Rusty Mardis, the Veterans’ Resource Center Coordinator, played a critical role in organizing NKU’s Veterans Day celebrations. Mardis, however, works to celebrate and support veterans on campus every single day.

He said his job is to create a community of personnel, students, and agencies that provide, facilitate, and coordinate programs and services for military affiliated students. Mardis wants his office to be a one-stop resource for any military affiliate to help them accomplish their goals.

Mardis is passionate about his work for veterans because it’s personal. He served in the U.S. Air Force for 24 years and retired in 2014. He said that the military did an amazing job of teaching him how to be a warrior, but “did not teach [him] how to be a civilian again.”

“I got out and nobody wanted me,” he said. Upon leaving service, Mardis felt that there were not enough services offered to veterans and discussed the difficulty of the transition from a mission-based, high-tempo lifestyle to that of a civilian.

“Learning War: Selected Vietnam War Poems” is Bob Barth’s latest book. (Haven Wolfe)

Mardis is not the only veteran that feels this way. He said that 76 percent of people who leave the military say that their transition to civilian life is stressful. Additionally, 7.7 percent of college enrolled veterans attempt suicide.

“But there is some hope,” Mardis said. When veterans experience engagement with a resource office such as the one at NKU, they report a 79 percent higher rate of well-being.

NKU currently hosts 200 veterans. They are supported by the community the Veterans’ Resource Center at NKU provides and have access to computers and printing, as well as free meals and snacks.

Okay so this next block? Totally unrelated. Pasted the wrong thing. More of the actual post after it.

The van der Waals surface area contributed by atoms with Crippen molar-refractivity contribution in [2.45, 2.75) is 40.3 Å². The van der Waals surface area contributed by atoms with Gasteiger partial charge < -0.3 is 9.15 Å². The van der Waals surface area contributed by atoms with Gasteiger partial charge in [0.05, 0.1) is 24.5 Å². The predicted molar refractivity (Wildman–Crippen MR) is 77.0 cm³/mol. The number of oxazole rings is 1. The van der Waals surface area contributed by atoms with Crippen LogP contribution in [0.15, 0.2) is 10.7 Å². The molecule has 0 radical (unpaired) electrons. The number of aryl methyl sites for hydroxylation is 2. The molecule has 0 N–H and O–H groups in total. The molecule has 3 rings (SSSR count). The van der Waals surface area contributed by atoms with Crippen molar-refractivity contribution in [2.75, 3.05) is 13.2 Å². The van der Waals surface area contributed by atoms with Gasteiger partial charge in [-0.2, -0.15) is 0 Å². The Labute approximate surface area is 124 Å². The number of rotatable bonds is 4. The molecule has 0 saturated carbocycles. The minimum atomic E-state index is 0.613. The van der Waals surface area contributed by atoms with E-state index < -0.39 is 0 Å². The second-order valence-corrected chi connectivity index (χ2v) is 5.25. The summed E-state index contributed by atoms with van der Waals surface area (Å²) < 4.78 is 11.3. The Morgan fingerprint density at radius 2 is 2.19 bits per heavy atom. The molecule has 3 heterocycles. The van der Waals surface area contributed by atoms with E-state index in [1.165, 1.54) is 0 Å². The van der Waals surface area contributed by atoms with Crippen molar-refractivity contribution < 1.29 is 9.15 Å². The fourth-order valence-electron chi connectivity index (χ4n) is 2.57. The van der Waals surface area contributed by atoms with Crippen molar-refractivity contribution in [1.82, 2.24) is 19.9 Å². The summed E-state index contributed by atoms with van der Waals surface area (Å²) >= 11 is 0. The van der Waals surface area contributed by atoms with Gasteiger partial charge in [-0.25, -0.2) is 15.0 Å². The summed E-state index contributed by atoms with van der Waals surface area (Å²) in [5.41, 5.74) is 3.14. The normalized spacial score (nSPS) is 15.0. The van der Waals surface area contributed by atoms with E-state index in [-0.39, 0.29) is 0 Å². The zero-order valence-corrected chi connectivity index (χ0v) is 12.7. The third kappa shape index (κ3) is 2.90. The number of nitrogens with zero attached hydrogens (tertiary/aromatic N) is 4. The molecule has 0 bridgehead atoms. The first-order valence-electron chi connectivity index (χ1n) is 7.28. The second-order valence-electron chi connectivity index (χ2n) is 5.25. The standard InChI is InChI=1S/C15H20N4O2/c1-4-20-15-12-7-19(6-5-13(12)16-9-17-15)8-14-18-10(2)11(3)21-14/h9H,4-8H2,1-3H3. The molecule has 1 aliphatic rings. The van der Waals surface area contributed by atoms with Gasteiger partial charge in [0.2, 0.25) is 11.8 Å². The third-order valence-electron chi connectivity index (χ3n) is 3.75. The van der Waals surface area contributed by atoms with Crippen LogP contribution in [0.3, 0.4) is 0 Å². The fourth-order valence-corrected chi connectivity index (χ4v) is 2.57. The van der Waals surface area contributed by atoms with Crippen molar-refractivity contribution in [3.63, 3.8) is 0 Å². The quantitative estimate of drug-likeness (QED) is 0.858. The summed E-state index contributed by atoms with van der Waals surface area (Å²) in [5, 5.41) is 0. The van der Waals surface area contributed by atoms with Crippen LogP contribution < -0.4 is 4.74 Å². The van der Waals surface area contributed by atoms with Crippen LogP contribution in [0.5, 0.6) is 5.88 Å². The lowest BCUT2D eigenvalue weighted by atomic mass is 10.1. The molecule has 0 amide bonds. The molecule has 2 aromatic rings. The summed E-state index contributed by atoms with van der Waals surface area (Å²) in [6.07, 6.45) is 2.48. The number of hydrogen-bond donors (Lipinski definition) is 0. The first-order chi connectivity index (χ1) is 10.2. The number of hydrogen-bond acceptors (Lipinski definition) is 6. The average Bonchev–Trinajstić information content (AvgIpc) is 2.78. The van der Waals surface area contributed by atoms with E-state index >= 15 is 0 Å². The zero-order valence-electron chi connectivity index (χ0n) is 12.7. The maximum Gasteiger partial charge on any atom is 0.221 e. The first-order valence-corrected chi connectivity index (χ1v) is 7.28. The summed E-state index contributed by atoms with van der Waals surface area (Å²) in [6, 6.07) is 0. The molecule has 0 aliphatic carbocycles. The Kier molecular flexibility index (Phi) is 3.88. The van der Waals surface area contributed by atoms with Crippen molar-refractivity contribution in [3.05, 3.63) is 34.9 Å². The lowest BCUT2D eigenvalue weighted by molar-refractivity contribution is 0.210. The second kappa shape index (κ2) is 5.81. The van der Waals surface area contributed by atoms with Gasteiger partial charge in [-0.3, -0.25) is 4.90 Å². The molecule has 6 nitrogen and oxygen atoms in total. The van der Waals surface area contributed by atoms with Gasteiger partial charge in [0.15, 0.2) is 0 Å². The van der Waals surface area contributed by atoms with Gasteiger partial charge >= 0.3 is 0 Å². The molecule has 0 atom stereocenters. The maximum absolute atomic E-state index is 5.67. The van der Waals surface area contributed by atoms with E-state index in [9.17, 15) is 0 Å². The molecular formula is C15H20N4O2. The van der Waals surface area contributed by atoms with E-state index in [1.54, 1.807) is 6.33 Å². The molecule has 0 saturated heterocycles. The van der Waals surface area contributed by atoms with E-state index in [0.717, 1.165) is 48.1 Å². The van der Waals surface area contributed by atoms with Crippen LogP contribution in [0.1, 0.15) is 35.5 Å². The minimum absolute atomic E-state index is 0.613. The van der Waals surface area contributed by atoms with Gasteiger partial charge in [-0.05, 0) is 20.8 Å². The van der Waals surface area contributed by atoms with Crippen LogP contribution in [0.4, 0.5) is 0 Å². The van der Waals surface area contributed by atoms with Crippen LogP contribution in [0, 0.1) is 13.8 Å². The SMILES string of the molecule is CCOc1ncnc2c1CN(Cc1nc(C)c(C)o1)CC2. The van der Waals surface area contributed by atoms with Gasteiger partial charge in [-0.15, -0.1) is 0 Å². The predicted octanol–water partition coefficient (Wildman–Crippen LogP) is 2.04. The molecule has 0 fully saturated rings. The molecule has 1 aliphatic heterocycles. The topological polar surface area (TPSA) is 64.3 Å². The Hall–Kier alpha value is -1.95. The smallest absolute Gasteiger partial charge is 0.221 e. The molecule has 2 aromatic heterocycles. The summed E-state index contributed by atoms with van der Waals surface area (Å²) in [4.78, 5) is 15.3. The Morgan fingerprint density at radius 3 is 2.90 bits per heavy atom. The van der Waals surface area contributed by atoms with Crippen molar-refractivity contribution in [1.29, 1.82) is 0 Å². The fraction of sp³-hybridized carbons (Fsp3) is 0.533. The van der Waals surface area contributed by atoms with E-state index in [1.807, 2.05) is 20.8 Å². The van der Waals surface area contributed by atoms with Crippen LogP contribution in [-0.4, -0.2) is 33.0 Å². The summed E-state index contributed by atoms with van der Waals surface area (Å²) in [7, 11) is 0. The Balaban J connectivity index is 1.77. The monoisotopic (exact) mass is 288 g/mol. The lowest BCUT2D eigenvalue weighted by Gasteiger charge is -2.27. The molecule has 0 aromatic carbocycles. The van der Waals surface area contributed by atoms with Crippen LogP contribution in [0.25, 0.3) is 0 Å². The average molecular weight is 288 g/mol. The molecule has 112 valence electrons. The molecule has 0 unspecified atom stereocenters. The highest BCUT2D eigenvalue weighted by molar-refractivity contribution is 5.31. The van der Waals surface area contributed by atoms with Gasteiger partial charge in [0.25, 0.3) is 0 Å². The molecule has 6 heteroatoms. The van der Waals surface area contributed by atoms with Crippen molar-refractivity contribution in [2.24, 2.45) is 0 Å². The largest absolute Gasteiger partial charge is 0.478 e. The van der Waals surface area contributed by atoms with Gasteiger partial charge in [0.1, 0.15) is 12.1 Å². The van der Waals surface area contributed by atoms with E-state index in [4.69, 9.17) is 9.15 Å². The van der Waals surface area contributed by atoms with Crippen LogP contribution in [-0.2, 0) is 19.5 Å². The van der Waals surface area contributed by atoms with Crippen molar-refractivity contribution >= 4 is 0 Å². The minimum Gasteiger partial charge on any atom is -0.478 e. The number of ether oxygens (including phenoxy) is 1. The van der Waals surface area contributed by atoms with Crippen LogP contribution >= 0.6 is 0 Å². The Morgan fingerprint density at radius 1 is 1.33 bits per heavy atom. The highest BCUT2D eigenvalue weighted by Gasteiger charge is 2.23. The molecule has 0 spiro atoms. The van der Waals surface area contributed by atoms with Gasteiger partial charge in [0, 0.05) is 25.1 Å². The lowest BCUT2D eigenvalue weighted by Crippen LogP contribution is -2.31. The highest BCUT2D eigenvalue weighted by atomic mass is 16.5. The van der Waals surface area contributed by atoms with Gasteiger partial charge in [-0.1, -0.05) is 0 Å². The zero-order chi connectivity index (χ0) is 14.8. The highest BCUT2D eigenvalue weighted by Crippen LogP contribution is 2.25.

Christian Varney, a senior marketing major, is one of the many veterans on campus that have benefitted from the Veterans’ Resource Center. Varney served in the U.S. Marine Corps for five years and enrolled in NKU in 2018.

Varney said that the Veterans’ Resource Center helped to provide him with a sense of community. He appreciates that the center puts him in contact with people from a similar background as he believes their shared experiences help them to better understand one another.

For Varney, Veterans Day is a chance to celebrate the friends he made and the relationships he built while in service. “A lot of people like to throw out a ‘thank you for your service’ or you get like a free meal at Applebees,” he said. “That’s not really what I think it’s about.”

To best honor veterans, “just let people know that you’re there for them,” Varney added.

On Veteran’s Day, Mardis reminds us that, “It’s really a celebration of those that have signed on the dotted line to give their life to this country for our freedoms.” He encourages people to ask veterans questions that go beyond the surface and hopes that they will celebrate veterans not just on Nov. 11 of each year, but every day.

When Barth enlisted in the military in 1966, he said he did so because it felt like the right thing to do. While he was in service, he learned that, “[When in combat] Everybody cares what happens to everybody else and that’s pretty extraordinary.” Barth hopes that people will use Veterans Day as a chance to honor those who gave up part of, or all of, their life for something greater than themselves.